So, it's been a long battle without much progress, I can, from TP99, get the drive name and sectors available as well as all the file names.

 

I need to re-implement TI's Disk Managers trick, to pause a listing by pressing the space bar.

 

I can discuss an undocumented aspect of TI directory program as listed in php1240, with a complaint. TI did the same thing I see in lots of examples from that time period; picking a random letter, and using it as a variable. Yes, I get it, in large program it takes up space, but in a ten line EXAMPLE program, instead of J, please help the new guy and call it REC-TYPE!

 

The directory program from php1240.

100 CALL CLEAR
110 DIM TYPE$(5)
120 TYPE$(1)="DIS/FIX"
130 TYPE$(2)="DIS/VAR"
140 TYPE$(3)="TNT/FIX"
150 TYPE$(4)="INT/VAR"
160 TYPE$(5)="PROGRAM"
170 INPUT "MASTER DISK(1-3)? ":A
180 A=INT(A)
190 IF A<1 THEN 170
200 IF A>3 THEN 170
  
210 OPEN #1:"DSK"&STR$(A)&".",INPUT, RELATIVE,INTERNAL
220 INPUT #1:A$,J,J,K
230 DISPLAY "DSK";STR$(A); " - DISKNAME = ";
A$:"AVAILABLE = ";K;"USED = ";J-K
  
240 DISPLAY:"FILENAME SIZE TYPE P":
"---------- ---- ---------- -"
250 FOR LOOP=1 TO 127
260 INPUT #1:A$,A,J,K
270 IF LEN(A$)=0 THEN 350
280 DISPLAY:A$;TAB(12);J;TAB(17);
TYPE$(ABS(A));
290 IF ABS(A)=5 THEN 320
300 B$=" "&STR$(K)
310 DISPLAY SEG$(B$,LEN(B$)-2,3);
320 IF A>0 THEN 340
330 DISPLAY TAB(28);"Y";
340 NEXT LOOP
350 CLOSE #1

 

In one TI document, it is mentioned, if bit so and so is set in the record type, then the file is protected. Then you have to dig a bit deeper in to what protected actually means. Protected means: 1) Can't be deleted, 2) can't be written to and 3) can't be renamed. That will be on the test later.

 

One thing I found from experimentation, is the whole thing with ABS, is because the bit mentioned earlier makes the value returned negative. So if you have a program file, it comes back as type 5, if you have a program file AND it's protected, the value returned for type will be negative 5.

 

Also, feel free to up the diskette number from 3 to say 9! 😃

 

Let's get back to internal files, it appears there isn't a mechanism to set how many bytes you want to read, when you get(pascal) or input(basic) so magic is supposed to happen with the calling variables.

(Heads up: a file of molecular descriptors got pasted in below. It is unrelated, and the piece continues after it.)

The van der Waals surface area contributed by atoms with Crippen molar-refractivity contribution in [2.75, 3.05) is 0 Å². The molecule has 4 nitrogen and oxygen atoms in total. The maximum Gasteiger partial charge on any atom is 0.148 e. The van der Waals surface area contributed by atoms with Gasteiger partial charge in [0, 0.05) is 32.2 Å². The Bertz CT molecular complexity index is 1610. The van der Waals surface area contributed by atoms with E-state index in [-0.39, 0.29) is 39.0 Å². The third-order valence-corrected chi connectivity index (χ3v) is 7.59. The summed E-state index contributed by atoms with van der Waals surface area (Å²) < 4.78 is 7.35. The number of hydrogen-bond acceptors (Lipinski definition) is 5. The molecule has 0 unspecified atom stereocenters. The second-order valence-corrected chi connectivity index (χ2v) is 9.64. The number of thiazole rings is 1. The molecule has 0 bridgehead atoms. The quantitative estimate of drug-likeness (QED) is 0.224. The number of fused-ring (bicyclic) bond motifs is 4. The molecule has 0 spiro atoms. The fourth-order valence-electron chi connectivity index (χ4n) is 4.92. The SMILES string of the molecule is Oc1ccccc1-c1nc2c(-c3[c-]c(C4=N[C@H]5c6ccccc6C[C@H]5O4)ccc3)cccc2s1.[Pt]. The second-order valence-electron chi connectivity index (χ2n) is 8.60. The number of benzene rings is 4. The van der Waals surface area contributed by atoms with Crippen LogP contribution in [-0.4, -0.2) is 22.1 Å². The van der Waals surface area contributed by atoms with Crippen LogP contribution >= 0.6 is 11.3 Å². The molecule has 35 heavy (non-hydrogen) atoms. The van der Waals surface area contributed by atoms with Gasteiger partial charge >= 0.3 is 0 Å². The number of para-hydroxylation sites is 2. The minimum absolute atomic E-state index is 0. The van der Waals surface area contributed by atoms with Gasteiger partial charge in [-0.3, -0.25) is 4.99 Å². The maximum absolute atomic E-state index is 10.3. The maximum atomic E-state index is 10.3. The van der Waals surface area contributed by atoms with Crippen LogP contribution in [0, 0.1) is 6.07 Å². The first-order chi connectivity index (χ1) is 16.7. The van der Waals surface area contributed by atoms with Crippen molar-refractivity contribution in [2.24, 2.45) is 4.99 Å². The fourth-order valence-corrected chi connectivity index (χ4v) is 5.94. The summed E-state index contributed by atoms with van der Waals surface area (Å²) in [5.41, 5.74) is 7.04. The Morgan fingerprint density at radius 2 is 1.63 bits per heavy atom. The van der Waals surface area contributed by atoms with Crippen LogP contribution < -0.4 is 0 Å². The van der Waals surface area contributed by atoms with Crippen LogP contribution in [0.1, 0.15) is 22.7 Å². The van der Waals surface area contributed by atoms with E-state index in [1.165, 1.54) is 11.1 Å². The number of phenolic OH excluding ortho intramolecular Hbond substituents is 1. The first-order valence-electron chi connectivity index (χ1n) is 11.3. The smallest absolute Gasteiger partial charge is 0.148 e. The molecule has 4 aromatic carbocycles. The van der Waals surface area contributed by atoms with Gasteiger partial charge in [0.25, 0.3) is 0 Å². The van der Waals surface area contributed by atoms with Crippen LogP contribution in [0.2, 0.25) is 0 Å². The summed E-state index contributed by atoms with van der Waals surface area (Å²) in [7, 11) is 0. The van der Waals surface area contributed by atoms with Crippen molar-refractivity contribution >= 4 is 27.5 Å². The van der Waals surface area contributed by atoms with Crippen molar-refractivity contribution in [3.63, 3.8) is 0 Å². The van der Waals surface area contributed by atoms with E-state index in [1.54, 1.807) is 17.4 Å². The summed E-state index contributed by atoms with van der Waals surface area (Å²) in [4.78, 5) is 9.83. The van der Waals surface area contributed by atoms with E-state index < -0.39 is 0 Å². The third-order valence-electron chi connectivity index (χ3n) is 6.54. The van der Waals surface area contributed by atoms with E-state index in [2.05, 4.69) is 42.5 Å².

That appears to always work in basic and works for display in pascal.

 

I'm still not able to figure out how to get numbers reliably on an internal file with tp99. It would have been helpful if tp99 had logical operators like Shift Right/Left or even if the CH data type had been included, then I could just pick off the correct number of bytes (38) and worried about dealing with the data after the data had been retrieved from the disk.

 

If only I could call WiPoSoft technical support! 😃

 

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11 minutes ago, dhe said:

 It would have been helpful if tp99 had logical operators like Shift Right/Left

Can you use multiply and div to simulate shift operators?

x/2 is 1 bit right

x/4 is 2 bits

x/8 is 3 bits

x/16 is 4 bits 

 

x*2 is 1 bit left

etc.

 

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Not that I've found, I'm working from the original German documentation, Larry Conner's documentation and Wolfgang's grand unified documentation, so far I've not seen a way to do bitwise operations.

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I have not written a line of Pascal for 30 years so apologies for syntax errors and who knows what other errors, but something like this is what I am thinking.

 

(* shift functions  *)

function RSHIFT(num1, num2: integer): integer;
var
    i,bits,result: integer;
    bits:=1;
    begin
      for i:=0 to num2 do
      begin
        bits:= bits*2;
      end;
      result:= num1/bits;
   end;